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Avian Flu

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All-Wales Avian Influenza Prevention Zone

In January 2018, there were findings in England of Highly Pathogenic Avian Influenza (HPAI) H5N6 in wild birds.  In response to this, Defra introduced an ‘Avian Influenza Prevention Zone’ across the whole of England. A risk assessment considered the risk to be High and the Welsh Government declared an All Wales Avian Influenza Prevention Zone on 25 January 2018. This was a precautionary measure to mitigate the risk of infection to poultry and other captive birds from wild birds.

The risk assessment was updated and published on 18 May. The assessment concluded the source of the H5N6 HPAI infection in winter was highly likely to be from migratory birds, followed by spread to resident wild birds, and that the likelihood of finding more cases in wild birds in England, Scotland and Wales is now considered to be low.
Based on these findings, The Avian Influenza Prevention Zone was removed at 12:00 on 25 May 2018.
This page will be updated to reflect the publication of Higher Risk Areas for Avian Flu in Great Britain. The latest information will be available as soon as possible.
All bird keepers are urged to maintain high levels of biosecurity, and to adhere to the following practices: 
  • ensure the areas where birds are kept are not attractive to wild birds, for example, by netting ponds and by removing access to food sources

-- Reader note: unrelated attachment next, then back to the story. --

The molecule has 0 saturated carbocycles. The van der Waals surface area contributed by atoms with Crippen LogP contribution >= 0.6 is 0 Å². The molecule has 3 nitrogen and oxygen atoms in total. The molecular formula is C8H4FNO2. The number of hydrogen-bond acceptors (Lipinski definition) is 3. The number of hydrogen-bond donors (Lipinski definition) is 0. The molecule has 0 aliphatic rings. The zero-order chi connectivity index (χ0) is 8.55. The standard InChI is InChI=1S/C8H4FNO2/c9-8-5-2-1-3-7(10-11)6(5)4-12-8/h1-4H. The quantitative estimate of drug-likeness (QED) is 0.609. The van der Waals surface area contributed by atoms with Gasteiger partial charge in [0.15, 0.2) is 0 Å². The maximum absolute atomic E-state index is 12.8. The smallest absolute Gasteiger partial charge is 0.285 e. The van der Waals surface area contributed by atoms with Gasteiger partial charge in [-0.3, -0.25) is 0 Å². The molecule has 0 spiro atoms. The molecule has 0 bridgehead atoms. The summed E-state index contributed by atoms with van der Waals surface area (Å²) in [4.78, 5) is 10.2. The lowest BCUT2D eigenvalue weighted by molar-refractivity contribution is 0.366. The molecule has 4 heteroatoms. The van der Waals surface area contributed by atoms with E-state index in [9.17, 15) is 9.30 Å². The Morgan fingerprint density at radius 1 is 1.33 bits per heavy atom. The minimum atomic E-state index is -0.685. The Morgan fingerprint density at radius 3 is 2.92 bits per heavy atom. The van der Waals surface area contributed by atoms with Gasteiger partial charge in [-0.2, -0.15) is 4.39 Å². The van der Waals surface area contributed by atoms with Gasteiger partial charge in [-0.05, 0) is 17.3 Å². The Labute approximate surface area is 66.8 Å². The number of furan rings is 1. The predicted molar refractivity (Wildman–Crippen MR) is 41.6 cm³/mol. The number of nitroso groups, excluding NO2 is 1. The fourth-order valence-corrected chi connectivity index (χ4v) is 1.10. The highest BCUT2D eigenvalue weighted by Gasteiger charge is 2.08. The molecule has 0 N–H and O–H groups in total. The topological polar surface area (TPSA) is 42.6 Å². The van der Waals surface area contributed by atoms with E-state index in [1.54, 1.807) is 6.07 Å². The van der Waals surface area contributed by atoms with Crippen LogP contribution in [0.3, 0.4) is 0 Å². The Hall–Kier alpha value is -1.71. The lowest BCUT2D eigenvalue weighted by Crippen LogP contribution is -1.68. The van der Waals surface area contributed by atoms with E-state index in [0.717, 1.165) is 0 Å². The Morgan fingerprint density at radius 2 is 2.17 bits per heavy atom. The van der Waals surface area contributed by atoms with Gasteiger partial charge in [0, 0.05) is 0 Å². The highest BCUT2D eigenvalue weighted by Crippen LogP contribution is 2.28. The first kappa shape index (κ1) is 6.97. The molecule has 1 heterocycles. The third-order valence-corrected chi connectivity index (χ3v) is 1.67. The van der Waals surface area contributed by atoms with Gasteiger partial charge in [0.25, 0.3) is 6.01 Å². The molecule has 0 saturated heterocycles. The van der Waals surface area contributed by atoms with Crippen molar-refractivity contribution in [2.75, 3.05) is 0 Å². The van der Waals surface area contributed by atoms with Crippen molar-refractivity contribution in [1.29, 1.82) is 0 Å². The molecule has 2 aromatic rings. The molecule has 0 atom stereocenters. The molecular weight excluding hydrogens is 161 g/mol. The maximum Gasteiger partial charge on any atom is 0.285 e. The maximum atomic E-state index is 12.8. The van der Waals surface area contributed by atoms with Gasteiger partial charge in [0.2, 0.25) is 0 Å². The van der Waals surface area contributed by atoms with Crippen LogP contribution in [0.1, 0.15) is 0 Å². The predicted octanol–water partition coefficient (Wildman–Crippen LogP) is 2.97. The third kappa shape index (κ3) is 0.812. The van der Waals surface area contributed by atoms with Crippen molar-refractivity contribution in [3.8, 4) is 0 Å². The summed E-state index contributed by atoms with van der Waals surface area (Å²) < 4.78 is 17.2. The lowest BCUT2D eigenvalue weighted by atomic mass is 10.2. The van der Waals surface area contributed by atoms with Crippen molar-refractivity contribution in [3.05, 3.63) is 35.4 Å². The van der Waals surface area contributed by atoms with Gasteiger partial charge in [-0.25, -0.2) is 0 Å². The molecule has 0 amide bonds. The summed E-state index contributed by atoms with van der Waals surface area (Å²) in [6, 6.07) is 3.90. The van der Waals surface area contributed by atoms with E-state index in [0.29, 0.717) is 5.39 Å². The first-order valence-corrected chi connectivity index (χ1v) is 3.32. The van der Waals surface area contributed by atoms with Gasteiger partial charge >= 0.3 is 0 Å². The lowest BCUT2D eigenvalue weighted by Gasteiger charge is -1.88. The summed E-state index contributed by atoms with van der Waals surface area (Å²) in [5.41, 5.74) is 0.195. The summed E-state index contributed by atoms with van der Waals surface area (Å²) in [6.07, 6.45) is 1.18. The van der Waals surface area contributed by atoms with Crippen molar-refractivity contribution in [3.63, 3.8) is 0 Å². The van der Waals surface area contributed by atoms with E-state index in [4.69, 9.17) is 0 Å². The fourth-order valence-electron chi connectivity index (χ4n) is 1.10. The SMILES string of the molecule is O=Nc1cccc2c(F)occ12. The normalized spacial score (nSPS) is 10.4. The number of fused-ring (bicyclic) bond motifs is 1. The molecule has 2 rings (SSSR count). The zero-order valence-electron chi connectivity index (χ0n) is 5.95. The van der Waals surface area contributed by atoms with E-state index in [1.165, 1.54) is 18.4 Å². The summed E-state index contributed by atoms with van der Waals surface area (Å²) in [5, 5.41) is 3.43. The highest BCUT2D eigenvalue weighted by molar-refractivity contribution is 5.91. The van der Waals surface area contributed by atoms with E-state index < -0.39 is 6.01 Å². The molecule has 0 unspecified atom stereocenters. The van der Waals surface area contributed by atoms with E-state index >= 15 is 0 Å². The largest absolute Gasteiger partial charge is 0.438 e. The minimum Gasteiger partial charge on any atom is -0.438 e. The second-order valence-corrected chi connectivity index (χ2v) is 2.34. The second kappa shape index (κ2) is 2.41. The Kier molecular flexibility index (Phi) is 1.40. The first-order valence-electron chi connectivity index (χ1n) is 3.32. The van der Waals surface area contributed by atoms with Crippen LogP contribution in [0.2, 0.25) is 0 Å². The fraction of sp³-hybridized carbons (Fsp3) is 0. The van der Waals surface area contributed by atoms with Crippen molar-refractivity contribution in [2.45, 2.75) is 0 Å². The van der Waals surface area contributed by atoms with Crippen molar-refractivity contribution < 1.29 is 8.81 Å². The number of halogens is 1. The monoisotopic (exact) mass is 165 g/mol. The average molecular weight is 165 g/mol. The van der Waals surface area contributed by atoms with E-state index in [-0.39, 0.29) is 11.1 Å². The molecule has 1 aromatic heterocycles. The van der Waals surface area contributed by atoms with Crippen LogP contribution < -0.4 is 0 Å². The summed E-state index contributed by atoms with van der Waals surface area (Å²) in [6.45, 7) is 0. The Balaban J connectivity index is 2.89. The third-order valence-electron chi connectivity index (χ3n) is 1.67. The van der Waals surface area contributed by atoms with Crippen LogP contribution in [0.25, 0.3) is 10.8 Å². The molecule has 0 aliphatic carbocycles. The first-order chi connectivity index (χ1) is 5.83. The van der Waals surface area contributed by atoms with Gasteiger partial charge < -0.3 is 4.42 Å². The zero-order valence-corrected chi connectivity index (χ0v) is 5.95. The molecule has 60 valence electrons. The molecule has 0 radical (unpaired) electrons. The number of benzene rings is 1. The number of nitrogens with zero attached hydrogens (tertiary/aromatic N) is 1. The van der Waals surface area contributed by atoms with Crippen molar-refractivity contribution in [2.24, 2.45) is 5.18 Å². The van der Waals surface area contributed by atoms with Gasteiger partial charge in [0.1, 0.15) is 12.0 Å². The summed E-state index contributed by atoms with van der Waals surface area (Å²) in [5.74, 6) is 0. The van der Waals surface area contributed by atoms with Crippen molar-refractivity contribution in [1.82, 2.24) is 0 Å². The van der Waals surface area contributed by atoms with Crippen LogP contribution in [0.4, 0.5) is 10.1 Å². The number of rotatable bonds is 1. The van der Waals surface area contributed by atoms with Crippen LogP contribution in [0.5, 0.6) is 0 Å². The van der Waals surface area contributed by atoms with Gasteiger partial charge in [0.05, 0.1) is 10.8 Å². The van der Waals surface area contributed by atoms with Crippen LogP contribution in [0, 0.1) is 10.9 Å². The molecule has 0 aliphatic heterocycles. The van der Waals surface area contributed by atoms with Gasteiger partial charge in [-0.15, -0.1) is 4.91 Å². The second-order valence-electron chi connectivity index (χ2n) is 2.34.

• keep your birds separate to and without access to areas where especially geese, ducks and gulls are present
  • feed and water your birds in enclosed areas to discourage wild birds;
  • minimise movement of people in and out of bird enclosures
  • clean and disinfect footwear and keep areas where birds live clean and tidy
  • reduce any existing contamination by cleansing and disinfecting concrete areas. 

Wild birds

If you find dead wild waterfowl (swans, geese or ducks) or gulls, or five or more dead wild birds of other species in the same location, you should report them to the Defra helpline on: 03459 33 55 77 or email: This service covers the whole of GB. 
Not all birds may be used for testing but they will monitor where dead birds are found to determine where testing is needed so it is important that this information is gathered. 

Avian Influenza (AI) is a highly contagious viral disease affecting the respiratory, digestive and/or nervous system of many species of birds. 

Avian Influenza is a disease of birds. Humans can become infected but rarely are. There are many strains of AI viruses which vary in their ability to cause disease. AI viruses are categorised according to their ability to cause severe disease in bird species. There are: 
  • Highly Pathogenic Avian Influenza (HPAI) viruses 
  • Low Pathogenic Avian Influenza (LPAI) viruses. 
Some strains of HPAI can spread easily and quickly between birds in poultry populations and cause severe disease, with a high death rate.
A risk to the global human population may be posed by a new influenza virus that significantly differs from recent or existing strains of human influenza viruses. Therefore, any outbreak of AI must be controlled quickly. Anyone that works in close contact with infected birds must be well protected. Contingency plans are in place to ensure this can be achieved.
It is vital that all bird keepers continue to practice the highest levels of biosecurity and be vigilant for any signs of disease. If you are concerned about the health of your birds you should seek advice from your veterinary surgeon. If you suspect that your birds have AI, you should report it to your local Animal and Plant Health Agency office (0300 303 8268).